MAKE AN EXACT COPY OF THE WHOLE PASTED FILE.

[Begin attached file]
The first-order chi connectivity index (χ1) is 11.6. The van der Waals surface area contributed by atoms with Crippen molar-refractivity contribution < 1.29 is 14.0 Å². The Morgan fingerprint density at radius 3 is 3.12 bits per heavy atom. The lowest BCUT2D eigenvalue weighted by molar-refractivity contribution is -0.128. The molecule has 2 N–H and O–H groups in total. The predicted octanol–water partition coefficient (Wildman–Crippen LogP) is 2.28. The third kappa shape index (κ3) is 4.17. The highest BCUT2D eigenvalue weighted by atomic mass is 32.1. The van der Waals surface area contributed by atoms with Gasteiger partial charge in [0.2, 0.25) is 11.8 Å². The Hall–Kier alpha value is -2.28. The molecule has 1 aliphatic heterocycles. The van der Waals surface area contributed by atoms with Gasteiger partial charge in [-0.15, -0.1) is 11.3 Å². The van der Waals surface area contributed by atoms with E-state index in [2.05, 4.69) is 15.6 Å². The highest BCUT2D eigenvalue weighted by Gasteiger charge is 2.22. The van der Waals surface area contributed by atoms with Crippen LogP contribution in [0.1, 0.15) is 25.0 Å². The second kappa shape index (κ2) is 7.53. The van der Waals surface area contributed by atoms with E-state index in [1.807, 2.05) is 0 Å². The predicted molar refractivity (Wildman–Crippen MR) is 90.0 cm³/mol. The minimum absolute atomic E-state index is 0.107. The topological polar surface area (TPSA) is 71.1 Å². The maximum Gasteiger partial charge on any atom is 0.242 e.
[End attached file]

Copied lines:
The first-order chi connectivity index (χ1) is 11.6. The van der Waals surface area contributed by atoms with Crippen molar-refractivity contribution < 1.29 is 14.0 Å². The Morgan fingerprint density at radius 3 is 3.12 bits per heavy atom. The lowest BCUT2D eigenvalue weighted by molar-refractivity contribution is -0.128. The molecule has 2 N–H and O–H groups in total. The predicted octanol–water partition coefficient (Wildman–Crippen LogP) is 2.28. The third kappa shape index (κ3) is 4.17. The highest BCUT2D eigenvalue weighted by atomic mass is 32.1. The van der Waals surface area contributed by atoms with Gasteiger partial charge in [0.2, 0.25) is 11.8 Å². The Hall–Kier alpha value is -2.28. The molecule has 1 aliphatic heterocycles. The van der Waals surface area contributed by atoms with Gasteiger partial charge in [-0.15, -0.1) is 11.3 Å². The van der Waals surface area contributed by atoms with E-state index in [2.05, 4.69) is 15.6 Å². The highest BCUT2D eigenvalue weighted by Gasteiger charge is 2.22. The van der Waals surface area contributed by atoms with Crippen LogP contribution in [0.1, 0.15) is 25.0 Å². The second kappa shape index (κ2) is 7.53. The van der Waals surface area contributed by atoms with E-state index in [1.807, 2.05) is 0 Å². The predicted molar refractivity (Wildman–Crippen MR) is 90.0 cm³/mol. The minimum absolute atomic E-state index is 0.107. The topological polar surface area (TPSA) is 71.1 Å². The maximum Gasteiger partial charge on any atom is 0.242 e.